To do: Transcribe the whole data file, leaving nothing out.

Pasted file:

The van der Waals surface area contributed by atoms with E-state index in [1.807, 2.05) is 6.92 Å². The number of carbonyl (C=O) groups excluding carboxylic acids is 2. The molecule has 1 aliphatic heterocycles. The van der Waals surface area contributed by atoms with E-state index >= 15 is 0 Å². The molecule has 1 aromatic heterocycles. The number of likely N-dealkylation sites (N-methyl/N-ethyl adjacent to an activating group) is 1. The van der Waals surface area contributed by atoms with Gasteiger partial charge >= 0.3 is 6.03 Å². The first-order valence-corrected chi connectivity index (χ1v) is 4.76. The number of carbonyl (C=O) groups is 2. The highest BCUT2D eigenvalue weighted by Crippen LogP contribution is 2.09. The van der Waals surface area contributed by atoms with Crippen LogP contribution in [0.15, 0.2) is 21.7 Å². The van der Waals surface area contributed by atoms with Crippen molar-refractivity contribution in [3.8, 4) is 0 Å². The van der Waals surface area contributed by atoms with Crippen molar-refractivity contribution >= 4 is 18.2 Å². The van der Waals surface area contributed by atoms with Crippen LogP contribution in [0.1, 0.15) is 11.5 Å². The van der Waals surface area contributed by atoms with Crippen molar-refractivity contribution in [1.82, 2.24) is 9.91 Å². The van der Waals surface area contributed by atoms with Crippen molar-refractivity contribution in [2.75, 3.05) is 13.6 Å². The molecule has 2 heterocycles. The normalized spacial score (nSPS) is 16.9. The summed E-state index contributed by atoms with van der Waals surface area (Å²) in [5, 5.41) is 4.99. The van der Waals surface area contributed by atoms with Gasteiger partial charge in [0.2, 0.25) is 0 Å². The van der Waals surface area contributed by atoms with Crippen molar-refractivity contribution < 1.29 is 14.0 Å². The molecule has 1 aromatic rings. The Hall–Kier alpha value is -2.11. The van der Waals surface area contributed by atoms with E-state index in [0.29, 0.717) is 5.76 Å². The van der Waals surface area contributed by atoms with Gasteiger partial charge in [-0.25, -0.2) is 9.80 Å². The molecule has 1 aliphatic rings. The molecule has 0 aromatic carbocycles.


The van der Waals surface area contributed by atoms with E-state index in [1.807, 2.05) is 6.92 Å². The number of carbonyl (C=O) groups excluding carboxylic acids is 2. The molecule has 1 aliphatic heterocycles. The van der Waals surface area contributed by atoms with E-state index >= 15 is 0 Å². The molecule has 1 aromatic heterocycles. The number of likely N-dealkylation sites (N-methyl/N-ethyl adjacent to an activating group) is 1. The van der Waals surface area contributed by atoms with Gasteiger partial charge >= 0.3 is 6.03 Å². The first-order valence-corrected chi connectivity index (χ1v) is 4.76. The number of carbonyl (C=O) groups is 2. The highest BCUT2D eigenvalue weighted by Crippen LogP contribution is 2.09. The van der Waals surface area contributed by atoms with Crippen LogP contribution in [0.15, 0.2) is 21.7 Å². The van der Waals surface area contributed by atoms with Crippen molar-refractivity contribution in [3.8, 4) is 0 Å². The van der Waals surface area contributed by atoms with Crippen molar-refractivity contribution >= 4 is 18.2 Å². The van der Waals surface area contributed by atoms with Crippen LogP contribution in [0.1, 0.15) is 11.5 Å². The van der Waals surface area contributed by atoms with Crippen molar-refractivity contribution in [1.82, 2.24) is 9.91 Å². The van der Waals surface area contributed by atoms with Crippen molar-refractivity contribution in [2.75, 3.05) is 13.6 Å². The molecule has 2 heterocycles. The normalized spacial score (nSPS) is 16.9. The summed E-state index contributed by atoms with van der Waals surface area (Å²) in [5, 5.41) is 4.99. The van der Waals surface area contributed by atoms with Gasteiger partial charge in [0.2, 0.25) is 0 Å². The van der Waals surface area contributed by atoms with Crippen molar-refractivity contribution < 1.29 is 14.0 Å². The molecule has 1 aromatic rings. The Hall–Kier alpha value is -2.11. The van der Waals surface area contributed by atoms with E-state index in [0.29, 0.717) is 5.76 Å². The van der Waals surface area contributed by atoms with Gasteiger partial charge in [-0.25, -0.2) is 9.80 Å². The molecule has 1 aliphatic rings. The molecule has 0 aromatic carbocycles.